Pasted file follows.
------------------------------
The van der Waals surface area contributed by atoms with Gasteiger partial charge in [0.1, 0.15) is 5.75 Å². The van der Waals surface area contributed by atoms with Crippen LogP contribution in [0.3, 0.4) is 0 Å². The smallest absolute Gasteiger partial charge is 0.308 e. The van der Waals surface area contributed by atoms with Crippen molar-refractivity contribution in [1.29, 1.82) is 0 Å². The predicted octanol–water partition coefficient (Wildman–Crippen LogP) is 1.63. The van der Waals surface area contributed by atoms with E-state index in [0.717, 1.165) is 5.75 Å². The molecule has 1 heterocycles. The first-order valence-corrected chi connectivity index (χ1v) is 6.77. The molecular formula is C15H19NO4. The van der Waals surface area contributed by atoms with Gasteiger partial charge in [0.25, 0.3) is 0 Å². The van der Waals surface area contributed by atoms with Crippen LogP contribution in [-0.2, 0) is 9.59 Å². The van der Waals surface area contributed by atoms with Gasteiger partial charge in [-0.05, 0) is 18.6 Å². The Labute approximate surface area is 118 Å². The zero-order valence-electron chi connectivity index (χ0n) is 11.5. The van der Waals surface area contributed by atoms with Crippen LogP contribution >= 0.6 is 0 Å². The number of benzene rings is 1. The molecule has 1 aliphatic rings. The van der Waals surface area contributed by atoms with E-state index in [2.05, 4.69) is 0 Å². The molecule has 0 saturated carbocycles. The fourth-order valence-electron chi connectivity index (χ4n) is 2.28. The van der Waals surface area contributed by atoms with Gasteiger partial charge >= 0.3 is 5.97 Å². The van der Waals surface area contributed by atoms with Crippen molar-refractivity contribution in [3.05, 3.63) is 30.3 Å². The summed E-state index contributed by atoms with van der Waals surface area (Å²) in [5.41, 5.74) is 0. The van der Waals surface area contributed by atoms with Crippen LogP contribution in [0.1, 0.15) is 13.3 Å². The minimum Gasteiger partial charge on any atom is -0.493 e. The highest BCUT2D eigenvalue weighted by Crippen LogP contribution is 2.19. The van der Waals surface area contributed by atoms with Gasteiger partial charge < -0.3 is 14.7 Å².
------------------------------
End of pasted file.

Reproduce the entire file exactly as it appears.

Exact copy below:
The van der Waals surface area contributed by atoms with Gasteiger partial charge in [0.1, 0.15) is 5.75 Å². The van der Waals surface area contributed by atoms with Crippen LogP contribution in [0.3, 0.4) is 0 Å². The smallest absolute Gasteiger partial charge is 0.308 e. The van der Waals surface area contributed by atoms with Crippen molar-refractivity contribution in [1.29, 1.82) is 0 Å². The predicted octanol–water partition coefficient (Wildman–Crippen LogP) is 1.63. The van der Waals surface area contributed by atoms with E-state index in [0.717, 1.165) is 5.75 Å². The molecule has 1 heterocycles. The first-order valence-corrected chi connectivity index (χ1v) is 6.77. The molecular formula is C15H19NO4. The van der Waals surface area contributed by atoms with Gasteiger partial charge in [0.25, 0.3) is 0 Å². The van der Waals surface area contributed by atoms with Crippen LogP contribution in [-0.2, 0) is 9.59 Å². The van der Waals surface area contributed by atoms with Gasteiger partial charge in [-0.05, 0) is 18.6 Å². The Labute approximate surface area is 118 Å². The zero-order valence-electron chi connectivity index (χ0n) is 11.5. The van der Waals surface area contributed by atoms with Crippen LogP contribution >= 0.6 is 0 Å². The number of benzene rings is 1. The molecule has 1 aliphatic rings. The van der Waals surface area contributed by atoms with E-state index in [2.05, 4.69) is 0 Å². The molecule has 0 saturated carbocycles. The fourth-order valence-electron chi connectivity index (χ4n) is 2.28. The van der Waals surface area contributed by atoms with Gasteiger partial charge >= 0.3 is 5.97 Å². The van der Waals surface area contributed by atoms with Crippen molar-refractivity contribution in [3.05, 3.63) is 30.3 Å². The summed E-state index contributed by atoms with van der Waals surface area (Å²) in [5.41, 5.74) is 0. The van der Waals surface area contributed by atoms with Crippen LogP contribution in [0.1, 0.15) is 13.3 Å². The minimum Gasteiger partial charge on any atom is -0.493 e. The highest BCUT2D eigenvalue weighted by Crippen LogP contribution is 2.19. The van der Waals surface area contributed by atoms with Gasteiger partial charge < -0.3 is 14.7 Å².